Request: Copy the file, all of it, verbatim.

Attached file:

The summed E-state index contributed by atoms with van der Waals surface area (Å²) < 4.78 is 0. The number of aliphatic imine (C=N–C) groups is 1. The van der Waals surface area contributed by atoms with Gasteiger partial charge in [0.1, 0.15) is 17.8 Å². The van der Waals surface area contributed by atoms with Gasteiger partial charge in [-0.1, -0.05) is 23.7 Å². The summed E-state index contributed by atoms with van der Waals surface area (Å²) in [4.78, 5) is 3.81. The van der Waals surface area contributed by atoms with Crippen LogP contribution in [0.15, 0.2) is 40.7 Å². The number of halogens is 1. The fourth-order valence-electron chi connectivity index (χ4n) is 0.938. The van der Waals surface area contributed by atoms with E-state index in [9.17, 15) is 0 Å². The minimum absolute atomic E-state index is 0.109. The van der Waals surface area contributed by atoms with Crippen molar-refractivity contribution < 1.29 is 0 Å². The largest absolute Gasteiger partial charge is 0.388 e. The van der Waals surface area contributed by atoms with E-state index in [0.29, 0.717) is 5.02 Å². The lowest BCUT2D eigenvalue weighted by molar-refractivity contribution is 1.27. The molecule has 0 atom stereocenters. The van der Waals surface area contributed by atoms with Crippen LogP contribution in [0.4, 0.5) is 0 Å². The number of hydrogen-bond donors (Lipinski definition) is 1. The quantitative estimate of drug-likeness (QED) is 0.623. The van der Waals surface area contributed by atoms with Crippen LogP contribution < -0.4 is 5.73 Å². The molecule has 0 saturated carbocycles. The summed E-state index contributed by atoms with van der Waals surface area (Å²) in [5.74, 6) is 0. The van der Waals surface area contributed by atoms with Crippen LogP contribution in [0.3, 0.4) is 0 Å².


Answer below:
The summed E-state index contributed by atoms with van der Waals surface area (Å²) < 4.78 is 0. The number of aliphatic imine (C=N–C) groups is 1. The van der Waals surface area contributed by atoms with Gasteiger partial charge in [0.1, 0.15) is 17.8 Å². The van der Waals surface area contributed by atoms with Gasteiger partial charge in [-0.1, -0.05) is 23.7 Å². The summed E-state index contributed by atoms with van der Waals surface area (Å²) in [4.78, 5) is 3.81. The van der Waals surface area contributed by atoms with Crippen LogP contribution in [0.15, 0.2) is 40.7 Å². The number of halogens is 1. The fourth-order valence-electron chi connectivity index (χ4n) is 0.938. The van der Waals surface area contributed by atoms with E-state index in [9.17, 15) is 0 Å². The minimum absolute atomic E-state index is 0.109. The van der Waals surface area contributed by atoms with Crippen molar-refractivity contribution < 1.29 is 0 Å². The largest absolute Gasteiger partial charge is 0.388 e. The van der Waals surface area contributed by atoms with E-state index in [0.29, 0.717) is 5.02 Å². The lowest BCUT2D eigenvalue weighted by molar-refractivity contribution is 1.27. The molecule has 0 atom stereocenters. The van der Waals surface area contributed by atoms with Crippen LogP contribution in [0.4, 0.5) is 0 Å². The number of hydrogen-bond donors (Lipinski definition) is 1. The quantitative estimate of drug-likeness (QED) is 0.623. The van der Waals surface area contributed by atoms with Crippen LogP contribution < -0.4 is 5.73 Å². The molecule has 0 saturated carbocycles. The summed E-state index contributed by atoms with van der Waals surface area (Å²) in [5.74, 6) is 0. The van der Waals surface area contributed by atoms with Crippen LogP contribution in [0.3, 0.4) is 0 Å².